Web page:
Jillynne, a 45-year-old divorced mother of one son living in Longmont, Colorado, is especially pleased to be the second and 2014 recipient of the Named Scholarship. Jillynne shares, “With this liberal contribution, I will be better equipped to transcend the serious financial constraints hindering my educational goals—ultimately improving my chances of success in ensuring a future contribution to my life, to my community, and to society as a whole. This scholarship will also aid in augmenting its very purpose by ensuring that I can also work toward helping women and girls to reach their potential and to fulfill their goals.” Jillynne is a senior at the University of Colorado in Boulder (UCB) focusing on a double major in English/Creative Writing and Sociology. She has maintained a cumulative GPA of 3.93 and has held a position on the Dean’s List for each semester, garnering her an invitation, and subsequent induction, into the Phi Beta Kappa Academic Honor Society in December 2013. Jillynne plans to graduate with honors in the spring semester of 2014.
Jillynne’s professional goals are to enhance her skills in writing, as well as to better understand the complexities of society and social issues. She anticipates using her skills to educate, inform, and inspire others to actively engage in their society and effect social change. Jillynne looks forward to earning a living helping others who are struggling with obstacles similar to those she has experienced, such as gender, race, and/or economic constraints—“ultimately contributing to, and enriching, my community and making positive changes toward social equality and opportunity.” In a letter of recommendation, Colleen Hacket, UCB Instructor, wrote, “Jillynne is amazingly suited for social justice-oriented positions and displays a profound passion for underprivileged populations.”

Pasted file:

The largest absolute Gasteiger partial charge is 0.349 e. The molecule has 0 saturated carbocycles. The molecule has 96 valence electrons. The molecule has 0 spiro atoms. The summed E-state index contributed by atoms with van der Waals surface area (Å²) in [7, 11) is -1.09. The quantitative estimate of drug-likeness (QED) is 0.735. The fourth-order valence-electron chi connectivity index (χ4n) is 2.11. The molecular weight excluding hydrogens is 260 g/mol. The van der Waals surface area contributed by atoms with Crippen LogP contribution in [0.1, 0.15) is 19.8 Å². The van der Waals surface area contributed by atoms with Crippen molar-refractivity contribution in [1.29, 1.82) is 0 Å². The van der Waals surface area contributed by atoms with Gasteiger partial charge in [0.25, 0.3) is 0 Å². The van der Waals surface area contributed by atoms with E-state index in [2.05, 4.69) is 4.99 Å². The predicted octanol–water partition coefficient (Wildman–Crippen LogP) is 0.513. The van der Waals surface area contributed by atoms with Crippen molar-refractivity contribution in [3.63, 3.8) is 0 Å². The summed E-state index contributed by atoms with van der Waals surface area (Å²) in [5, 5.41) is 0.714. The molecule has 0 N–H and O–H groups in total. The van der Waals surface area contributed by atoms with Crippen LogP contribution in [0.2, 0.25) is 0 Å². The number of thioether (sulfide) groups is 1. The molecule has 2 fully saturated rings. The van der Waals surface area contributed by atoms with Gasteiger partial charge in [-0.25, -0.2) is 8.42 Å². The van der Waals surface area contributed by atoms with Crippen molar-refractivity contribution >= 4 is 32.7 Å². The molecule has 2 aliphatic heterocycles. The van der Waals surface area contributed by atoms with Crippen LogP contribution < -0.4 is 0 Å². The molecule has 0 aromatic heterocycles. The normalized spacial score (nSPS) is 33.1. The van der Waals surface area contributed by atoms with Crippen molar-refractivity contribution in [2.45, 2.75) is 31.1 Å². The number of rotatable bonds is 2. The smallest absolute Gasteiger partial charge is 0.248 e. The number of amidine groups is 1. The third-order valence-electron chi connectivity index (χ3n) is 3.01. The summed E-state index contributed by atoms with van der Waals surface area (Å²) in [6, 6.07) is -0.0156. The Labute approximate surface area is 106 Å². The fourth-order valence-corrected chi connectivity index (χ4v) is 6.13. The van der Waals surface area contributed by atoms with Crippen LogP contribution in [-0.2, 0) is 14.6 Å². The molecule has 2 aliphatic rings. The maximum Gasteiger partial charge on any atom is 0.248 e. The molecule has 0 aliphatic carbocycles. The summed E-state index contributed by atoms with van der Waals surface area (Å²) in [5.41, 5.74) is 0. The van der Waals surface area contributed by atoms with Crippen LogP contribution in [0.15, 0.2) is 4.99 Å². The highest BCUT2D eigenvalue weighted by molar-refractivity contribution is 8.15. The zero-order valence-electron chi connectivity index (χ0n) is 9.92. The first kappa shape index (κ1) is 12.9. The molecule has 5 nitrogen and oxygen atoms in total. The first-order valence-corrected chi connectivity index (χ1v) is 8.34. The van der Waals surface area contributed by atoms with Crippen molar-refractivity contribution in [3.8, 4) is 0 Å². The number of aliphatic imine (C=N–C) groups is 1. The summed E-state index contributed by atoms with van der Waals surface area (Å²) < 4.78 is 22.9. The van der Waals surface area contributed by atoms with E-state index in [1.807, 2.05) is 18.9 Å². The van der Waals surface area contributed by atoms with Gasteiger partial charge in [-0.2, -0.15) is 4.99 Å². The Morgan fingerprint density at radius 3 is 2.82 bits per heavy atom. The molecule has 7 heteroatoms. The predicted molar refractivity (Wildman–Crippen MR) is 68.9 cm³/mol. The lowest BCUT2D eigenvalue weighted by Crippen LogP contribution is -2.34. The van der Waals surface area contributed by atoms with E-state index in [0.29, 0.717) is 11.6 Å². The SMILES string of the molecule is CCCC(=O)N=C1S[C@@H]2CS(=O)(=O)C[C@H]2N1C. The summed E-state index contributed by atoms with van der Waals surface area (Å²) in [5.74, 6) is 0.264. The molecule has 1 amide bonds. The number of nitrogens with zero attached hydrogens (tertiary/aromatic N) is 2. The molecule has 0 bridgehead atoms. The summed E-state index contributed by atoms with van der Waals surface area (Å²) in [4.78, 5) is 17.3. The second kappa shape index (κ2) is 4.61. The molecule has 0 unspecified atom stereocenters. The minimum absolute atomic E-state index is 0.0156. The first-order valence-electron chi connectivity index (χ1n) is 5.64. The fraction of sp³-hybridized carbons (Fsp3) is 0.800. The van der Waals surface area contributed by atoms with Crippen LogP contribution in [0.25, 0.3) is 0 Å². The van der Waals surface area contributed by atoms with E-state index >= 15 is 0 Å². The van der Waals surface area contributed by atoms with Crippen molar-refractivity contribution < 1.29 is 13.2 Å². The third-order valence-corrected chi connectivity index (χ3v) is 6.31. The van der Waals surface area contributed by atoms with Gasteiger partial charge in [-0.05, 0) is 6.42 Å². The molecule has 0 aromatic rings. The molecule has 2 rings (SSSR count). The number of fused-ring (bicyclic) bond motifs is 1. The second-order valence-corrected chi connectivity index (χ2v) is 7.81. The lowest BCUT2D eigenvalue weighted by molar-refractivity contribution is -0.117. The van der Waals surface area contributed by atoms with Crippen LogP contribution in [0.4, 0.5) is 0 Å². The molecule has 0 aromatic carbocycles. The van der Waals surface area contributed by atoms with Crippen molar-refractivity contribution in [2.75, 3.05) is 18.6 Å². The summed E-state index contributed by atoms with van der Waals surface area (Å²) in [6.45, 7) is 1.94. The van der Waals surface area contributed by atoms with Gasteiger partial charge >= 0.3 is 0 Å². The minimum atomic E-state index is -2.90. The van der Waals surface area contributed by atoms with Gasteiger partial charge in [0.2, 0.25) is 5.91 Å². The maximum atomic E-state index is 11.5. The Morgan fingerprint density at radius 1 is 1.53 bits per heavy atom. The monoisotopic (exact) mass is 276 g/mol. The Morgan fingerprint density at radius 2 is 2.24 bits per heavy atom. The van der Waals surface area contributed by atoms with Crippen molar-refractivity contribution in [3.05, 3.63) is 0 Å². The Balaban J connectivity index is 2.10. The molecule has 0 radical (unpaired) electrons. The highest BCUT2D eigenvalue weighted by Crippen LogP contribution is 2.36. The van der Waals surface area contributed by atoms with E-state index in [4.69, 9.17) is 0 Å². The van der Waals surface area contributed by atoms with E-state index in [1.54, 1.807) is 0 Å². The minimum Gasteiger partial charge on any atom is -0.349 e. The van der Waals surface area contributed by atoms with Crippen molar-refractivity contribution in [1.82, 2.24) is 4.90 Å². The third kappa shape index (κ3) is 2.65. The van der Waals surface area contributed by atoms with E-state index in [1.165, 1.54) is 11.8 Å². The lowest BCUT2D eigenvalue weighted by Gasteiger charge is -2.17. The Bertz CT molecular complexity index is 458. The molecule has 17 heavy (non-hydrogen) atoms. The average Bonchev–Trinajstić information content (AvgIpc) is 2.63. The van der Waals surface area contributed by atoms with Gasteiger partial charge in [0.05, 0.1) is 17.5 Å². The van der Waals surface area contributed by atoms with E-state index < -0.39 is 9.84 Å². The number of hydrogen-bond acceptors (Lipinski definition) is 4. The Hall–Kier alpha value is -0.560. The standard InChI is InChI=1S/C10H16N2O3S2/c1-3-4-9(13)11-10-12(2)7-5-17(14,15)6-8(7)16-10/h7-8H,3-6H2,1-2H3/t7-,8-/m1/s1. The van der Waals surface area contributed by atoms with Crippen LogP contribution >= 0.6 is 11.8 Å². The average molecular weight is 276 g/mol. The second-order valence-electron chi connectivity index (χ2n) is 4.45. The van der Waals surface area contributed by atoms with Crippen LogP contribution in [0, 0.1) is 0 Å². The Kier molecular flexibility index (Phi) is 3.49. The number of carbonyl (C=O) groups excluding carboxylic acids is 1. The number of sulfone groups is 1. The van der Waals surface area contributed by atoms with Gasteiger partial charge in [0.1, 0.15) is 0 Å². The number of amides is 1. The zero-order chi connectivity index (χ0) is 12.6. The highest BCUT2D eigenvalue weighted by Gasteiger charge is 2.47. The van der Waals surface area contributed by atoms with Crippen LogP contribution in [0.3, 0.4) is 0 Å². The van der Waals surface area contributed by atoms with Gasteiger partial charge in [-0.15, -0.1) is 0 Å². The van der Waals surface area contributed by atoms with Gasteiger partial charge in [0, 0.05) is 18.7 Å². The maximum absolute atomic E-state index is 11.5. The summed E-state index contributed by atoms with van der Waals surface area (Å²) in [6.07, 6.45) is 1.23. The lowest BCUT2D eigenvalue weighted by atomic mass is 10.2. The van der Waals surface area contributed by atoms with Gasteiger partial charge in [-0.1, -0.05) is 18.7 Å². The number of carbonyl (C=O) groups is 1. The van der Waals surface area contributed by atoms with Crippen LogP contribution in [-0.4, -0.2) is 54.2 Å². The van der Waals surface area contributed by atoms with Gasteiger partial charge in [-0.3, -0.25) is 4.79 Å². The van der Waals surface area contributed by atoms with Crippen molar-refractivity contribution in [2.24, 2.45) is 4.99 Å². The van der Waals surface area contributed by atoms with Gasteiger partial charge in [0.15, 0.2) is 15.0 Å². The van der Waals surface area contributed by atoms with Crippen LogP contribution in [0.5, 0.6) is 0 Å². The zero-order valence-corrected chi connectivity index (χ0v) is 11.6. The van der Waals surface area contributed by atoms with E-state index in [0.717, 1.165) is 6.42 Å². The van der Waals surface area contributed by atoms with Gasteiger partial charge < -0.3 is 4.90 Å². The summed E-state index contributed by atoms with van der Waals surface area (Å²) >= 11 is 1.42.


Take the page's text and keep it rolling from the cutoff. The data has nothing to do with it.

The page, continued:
As a non-traditional student battling economic and social obstacles, being chosen for the Named Scholarship holds special meaning for Jillynne. She explains, “Mrs. DeBoer’s lifelong contribution toward the advancement of women’s education, health, and well-being demonstrates an astounding perseverance in a particularly difficult era for women in this country. Her pioneering spirit inspires and validates, in me, a heightened motivation not only to uphold the high personal standards Mrs. DeBoer set for herself, but also to continue the work she so boldly instituted and maintained throughout her life. As stated in her biography, Mrs. DeBoer’s motto was: ‘Think big and go for it,’ and I intend to do just that.”
Jillynne continues, “Mrs. DeBoer’s advocacy—graciously continued through her daughter, Marion McDonald—exemplifies the necessity and power of opportunity and education for women, and I hope to sustain and advance this legacy by ‘paying forward’ their genuine dedication to women like myself. I am humbly indebted to the overwhelming generosity and support of both of these women. Please accept my most profound and humble gratitude for this stunning honor.”